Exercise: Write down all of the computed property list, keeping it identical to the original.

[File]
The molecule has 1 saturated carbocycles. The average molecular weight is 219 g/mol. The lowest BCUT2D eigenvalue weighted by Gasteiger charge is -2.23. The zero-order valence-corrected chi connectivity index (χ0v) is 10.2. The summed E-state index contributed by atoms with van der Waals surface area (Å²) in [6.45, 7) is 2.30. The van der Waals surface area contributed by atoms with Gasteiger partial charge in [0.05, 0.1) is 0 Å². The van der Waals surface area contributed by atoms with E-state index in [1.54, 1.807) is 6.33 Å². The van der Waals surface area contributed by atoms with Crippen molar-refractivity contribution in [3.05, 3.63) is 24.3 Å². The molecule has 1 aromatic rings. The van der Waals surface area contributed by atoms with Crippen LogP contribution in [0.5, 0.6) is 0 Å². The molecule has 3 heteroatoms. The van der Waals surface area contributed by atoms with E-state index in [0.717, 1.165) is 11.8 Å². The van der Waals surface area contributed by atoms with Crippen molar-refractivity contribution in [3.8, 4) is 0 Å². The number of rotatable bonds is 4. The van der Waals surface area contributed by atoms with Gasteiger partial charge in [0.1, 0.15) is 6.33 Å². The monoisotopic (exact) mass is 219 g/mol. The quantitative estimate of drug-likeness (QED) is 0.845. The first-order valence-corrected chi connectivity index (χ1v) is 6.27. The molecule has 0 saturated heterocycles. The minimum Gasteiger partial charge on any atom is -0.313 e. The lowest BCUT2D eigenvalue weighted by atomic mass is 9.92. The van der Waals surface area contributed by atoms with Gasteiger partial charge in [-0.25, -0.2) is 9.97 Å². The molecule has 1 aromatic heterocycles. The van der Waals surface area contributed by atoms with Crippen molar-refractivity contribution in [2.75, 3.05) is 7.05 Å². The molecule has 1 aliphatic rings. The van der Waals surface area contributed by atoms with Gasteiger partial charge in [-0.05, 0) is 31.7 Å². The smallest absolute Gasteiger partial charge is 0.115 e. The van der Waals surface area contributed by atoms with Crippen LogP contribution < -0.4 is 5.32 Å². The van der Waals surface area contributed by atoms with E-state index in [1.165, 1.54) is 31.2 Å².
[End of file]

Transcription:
The molecule has 1 saturated carbocycles. The average molecular weight is 219 g/mol. The lowest BCUT2D eigenvalue weighted by Gasteiger charge is -2.23. The zero-order valence-corrected chi connectivity index (χ0v) is 10.2. The summed E-state index contributed by atoms with van der Waals surface area (Å²) in [6.45, 7) is 2.30. The van der Waals surface area contributed by atoms with Gasteiger partial charge in [0.05, 0.1) is 0 Å². The van der Waals surface area contributed by atoms with E-state index in [1.54, 1.807) is 6.33 Å². The van der Waals surface area contributed by atoms with Crippen molar-refractivity contribution in [3.05, 3.63) is 24.3 Å². The molecule has 1 aromatic rings. The van der Waals surface area contributed by atoms with Crippen LogP contribution in [0.5, 0.6) is 0 Å². The molecule has 3 heteroatoms. The van der Waals surface area contributed by atoms with E-state index in [0.717, 1.165) is 11.8 Å². The van der Waals surface area contributed by atoms with Crippen molar-refractivity contribution in [3.8, 4) is 0 Å². The number of rotatable bonds is 4. The van der Waals surface area contributed by atoms with Gasteiger partial charge in [0.1, 0.15) is 6.33 Å². The monoisotopic (exact) mass is 219 g/mol. The quantitative estimate of drug-likeness (QED) is 0.845. The first-order valence-corrected chi connectivity index (χ1v) is 6.27. The molecule has 0 saturated heterocycles. The minimum Gasteiger partial charge on any atom is -0.313 e. The lowest BCUT2D eigenvalue weighted by atomic mass is 9.92. The van der Waals surface area contributed by atoms with Gasteiger partial charge in [-0.25, -0.2) is 9.97 Å². The molecule has 1 aromatic heterocycles. The van der Waals surface area contributed by atoms with Crippen molar-refractivity contribution in [2.75, 3.05) is 7.05 Å². The molecule has 1 aliphatic rings. The van der Waals surface area contributed by atoms with Gasteiger partial charge in [-0.05, 0) is 31.7 Å². The smallest absolute Gasteiger partial charge is 0.115 e. The van der Waals surface area contributed by atoms with Crippen LogP contribution < -0.4 is 5.32 Å². The van der Waals surface area contributed by atoms with E-state index in [1.165, 1.54) is 31.2 Å².